Far from being redeemed through suffering, as some critics have interpreted the closure, Robert is one of O’Neill’s many self-deluded characters. He began dreaming by the window as a sickly child in order to forget his pain. Throughout his life he seems to have lived more significantly in dreams and poetry than through his actions. Like Tennyson’s Lady of Shalott his perception of reality, or the outside world as it exists objectively, is clouded. He never realizes Ruth loves him until she tells him, nor does he recognize that she has stopped loving him until she tells him. Moreover, even Robert’s dream of the quest is but dimly conceived: it is not powerful enough in his mind to compel him to sacrifice in order to achieve it (in the manner in which O’Neill, himself, sacrificed for his goal to create drama). Instead Robert rather lazily attempts to exchange one dream for another: ‘‘I think love must have been the secret—the secret that called to me from over the world’s rim—the secret beyond every horizon.’’ In act 3, raging with fever, he is more deluded than ever. Like the sickly child who dreamed by the window to forget his pain, he plans to start a new life in the city: ‘‘Life owes us some happiness after what we’ve been through. (vehemently) It must! Otherwise our suffering would be meaningless—and that is unthinkable.’’ In desperate need of illusion to validate his wasted life, he goes to the window seeking confirmation of his new dream in the rising of the sun. But he is too early; the sun has not risen yet. All he sees is black and gray, which he himself concludes to be ‘‘not a very happy augury.’’ After overhearing the specialist brought in by Andrew confirm his imminent death, Robert quickly grasps at a new dream, one less easily dispelled as illusory. He claims to be continuing his original plan to journey ‘‘beyond the horizon,’’ having won through ‘‘sacrifice’’ the ‘‘right of release,’’ and envisions himself ‘‘happy at last’’ and ‘‘free to wander on and on—eternally.’’ Like Captain Bartlett in another play written the same year, Where the Cross Is Made (1918), who dies happy in the belief that his treasure has been restored, Robert Mayo dies as deluded as he has lived.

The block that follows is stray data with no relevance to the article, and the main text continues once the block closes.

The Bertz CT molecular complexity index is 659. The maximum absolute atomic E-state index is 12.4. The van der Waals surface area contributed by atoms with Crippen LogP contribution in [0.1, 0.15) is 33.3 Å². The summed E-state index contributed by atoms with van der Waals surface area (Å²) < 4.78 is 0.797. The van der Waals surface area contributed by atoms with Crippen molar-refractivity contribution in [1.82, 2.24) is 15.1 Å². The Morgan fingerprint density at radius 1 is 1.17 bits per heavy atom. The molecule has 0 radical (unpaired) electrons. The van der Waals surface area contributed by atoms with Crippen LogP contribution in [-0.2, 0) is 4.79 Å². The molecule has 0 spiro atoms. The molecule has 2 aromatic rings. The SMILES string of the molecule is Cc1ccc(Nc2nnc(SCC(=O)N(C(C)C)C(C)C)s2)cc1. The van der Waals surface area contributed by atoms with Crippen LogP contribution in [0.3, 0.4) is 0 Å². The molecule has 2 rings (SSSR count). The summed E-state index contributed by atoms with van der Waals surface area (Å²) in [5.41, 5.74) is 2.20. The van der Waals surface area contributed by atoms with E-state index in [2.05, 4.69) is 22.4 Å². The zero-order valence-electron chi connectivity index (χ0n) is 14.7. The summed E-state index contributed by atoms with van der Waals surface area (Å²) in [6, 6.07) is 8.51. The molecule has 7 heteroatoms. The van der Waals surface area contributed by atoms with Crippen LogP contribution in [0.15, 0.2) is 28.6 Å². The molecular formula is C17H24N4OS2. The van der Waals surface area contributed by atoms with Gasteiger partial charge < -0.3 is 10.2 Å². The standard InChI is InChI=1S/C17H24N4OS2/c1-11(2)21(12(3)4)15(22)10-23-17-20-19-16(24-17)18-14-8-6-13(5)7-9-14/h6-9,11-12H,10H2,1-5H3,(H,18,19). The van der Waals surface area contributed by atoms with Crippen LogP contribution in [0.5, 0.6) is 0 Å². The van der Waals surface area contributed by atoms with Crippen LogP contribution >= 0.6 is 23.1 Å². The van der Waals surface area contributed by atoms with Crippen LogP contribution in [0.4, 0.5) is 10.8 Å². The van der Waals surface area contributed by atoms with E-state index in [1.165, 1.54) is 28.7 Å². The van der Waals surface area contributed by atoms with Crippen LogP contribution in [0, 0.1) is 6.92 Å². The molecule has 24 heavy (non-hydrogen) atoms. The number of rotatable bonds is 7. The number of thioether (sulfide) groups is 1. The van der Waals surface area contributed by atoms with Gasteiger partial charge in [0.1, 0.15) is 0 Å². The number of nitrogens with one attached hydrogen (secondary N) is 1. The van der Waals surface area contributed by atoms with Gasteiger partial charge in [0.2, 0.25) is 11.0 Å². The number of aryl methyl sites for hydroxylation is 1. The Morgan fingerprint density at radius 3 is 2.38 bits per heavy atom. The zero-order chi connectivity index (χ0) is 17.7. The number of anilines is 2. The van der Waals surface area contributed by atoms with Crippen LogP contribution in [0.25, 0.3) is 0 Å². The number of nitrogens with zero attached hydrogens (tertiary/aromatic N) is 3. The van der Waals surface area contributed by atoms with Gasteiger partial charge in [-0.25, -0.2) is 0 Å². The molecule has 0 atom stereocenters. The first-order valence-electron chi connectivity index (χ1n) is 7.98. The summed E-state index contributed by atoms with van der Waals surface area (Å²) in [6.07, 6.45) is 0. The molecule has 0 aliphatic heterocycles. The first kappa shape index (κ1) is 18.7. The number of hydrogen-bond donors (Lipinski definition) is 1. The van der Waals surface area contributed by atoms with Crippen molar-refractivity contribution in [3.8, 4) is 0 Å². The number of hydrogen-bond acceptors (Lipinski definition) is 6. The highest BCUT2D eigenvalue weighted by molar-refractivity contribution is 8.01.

O’Neill did not admire this young man gifted with a poet’s imagination who clipped his wings through lack of character to pursue his goal and, consequently, remained literally and figuratively bound to the soil below. Several years earlier (1914) O’Neill had defined ‘‘be[ing] true to one-self and one’s highest hope’’ as the ultimate ‘‘good.’’ That same year he had sent Beatrice Ashe an excerpt of writing that had impressed him as valid: ‘‘[T]he only way in this world to play for anything you want is to be willing to go after it with all you’ve got—to be willing to push every last chip to the middle of the table. It don’t make a bit of difference what it is: if you get a hand you want, play it!’’ Robert Mayo was not willing to push that ‘‘last chip’’ to the table, and O’Neill saw him as a moral coward: